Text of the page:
Native Landscape Plants for South Florida
Jody Haynes, John McLaughlin & Laura Vasquez
Native plants were once thought of by many Florida
gardeners, nurserymen, and landscapers as being appropriate only for
informal gardens or in highly specific and often difficult garden
situations, such as boggy or coastal areas (Osorio, 2001). Because of
this negative (mis)perception, native plants have often received a
‘bad rap’ in Florida. In recent years, however, the attributes of
native plants have been increasingly recognized and
appreciated—especially in central and north Florida.
The Florida Yards & Neighborhoods (FYN) program
has been encouraging the use of ‘Florida-friendly’ landscaping
principles here in south Florida since February 2000. FYN does not
restrict its recommendations to native plants, but rather recommends
putting the right plant in the right place. South Florida natives, by
their very nature, are generally well adapted to the nutrient-poor,
alkaline, and sand- or limestone-based soils of south Florida. They also
have relatively low fertilizer requirements, few pest and disease
problems, and typically do not require frequent maintenance— such as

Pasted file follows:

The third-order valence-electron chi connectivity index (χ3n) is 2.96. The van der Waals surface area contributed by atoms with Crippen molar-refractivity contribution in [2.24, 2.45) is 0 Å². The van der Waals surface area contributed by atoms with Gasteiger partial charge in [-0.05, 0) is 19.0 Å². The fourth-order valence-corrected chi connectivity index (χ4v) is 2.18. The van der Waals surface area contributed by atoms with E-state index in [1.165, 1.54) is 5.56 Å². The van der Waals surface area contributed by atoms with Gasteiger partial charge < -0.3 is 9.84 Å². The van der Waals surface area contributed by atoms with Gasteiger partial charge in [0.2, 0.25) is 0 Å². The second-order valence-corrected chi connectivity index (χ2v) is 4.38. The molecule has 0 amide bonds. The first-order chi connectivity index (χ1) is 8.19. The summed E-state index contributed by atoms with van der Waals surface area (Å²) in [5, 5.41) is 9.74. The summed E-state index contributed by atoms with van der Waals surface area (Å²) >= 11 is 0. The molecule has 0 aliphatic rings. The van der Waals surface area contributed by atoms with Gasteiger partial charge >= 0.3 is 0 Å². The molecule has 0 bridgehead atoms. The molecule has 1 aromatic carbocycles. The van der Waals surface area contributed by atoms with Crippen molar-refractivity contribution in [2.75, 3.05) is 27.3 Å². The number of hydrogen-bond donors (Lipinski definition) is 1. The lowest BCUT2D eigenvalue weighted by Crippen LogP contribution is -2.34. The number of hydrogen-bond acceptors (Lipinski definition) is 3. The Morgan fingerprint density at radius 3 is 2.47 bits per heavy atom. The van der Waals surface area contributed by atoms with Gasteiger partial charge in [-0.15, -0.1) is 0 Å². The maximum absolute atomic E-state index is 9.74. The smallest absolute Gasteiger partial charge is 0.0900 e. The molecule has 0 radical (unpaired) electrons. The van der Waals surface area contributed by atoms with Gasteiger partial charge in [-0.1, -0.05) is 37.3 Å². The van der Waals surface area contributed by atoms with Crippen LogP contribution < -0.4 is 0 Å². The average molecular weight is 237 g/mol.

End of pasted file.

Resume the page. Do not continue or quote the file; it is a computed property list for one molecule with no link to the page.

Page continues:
regular watering, pruning, or spraying—to remain healthy and maintain
an acceptable aesthetic quality. It is also important to note here that
not all native plants have the same requirements, and any plant put in
the wrong place may either present problems or may require more
A previous publication, ENH
listed over 350 native and non-native plant species for south Florida.
This new publication was developed as a supplement to ENH
854, but it is
also a good stand-alone reference for people wishing to add native
plants to their private yards or public landscapes, or to simply learn
more about them.
of Native Plants
While south Florida’s native plants may not offer the
striking floral displays of some tropical exotics, many do possess
attractive foliage, colorful fruits, or add a pleasing form or texture
to the landscape. South Florida has a wide variety of native plants that
are both attractive and useful as landscape plants. The species listed
herein grow well in urban landscape settings in part or all of south
Florida without much fuss—assuming they are planted in the right place
in the landscape. In addition to being interesting additions to urban
yards and landscapes, native plants also increase the diversity of
natural insect predators, and many are also attractive to other types of
sought after wildlife species (i.e., birds and butterflies).
and Using Native Plants in South Florida
Although it is not difficult to find native plants in
local garden centers, the range of species is usually extremely limited,
particularly compared to the great number of exotic species available.
With many local ordinances requiring an increasing percentage of native
plants in new landscapes, it is becoming increasingly important that
more native species be made available to the public. We have created a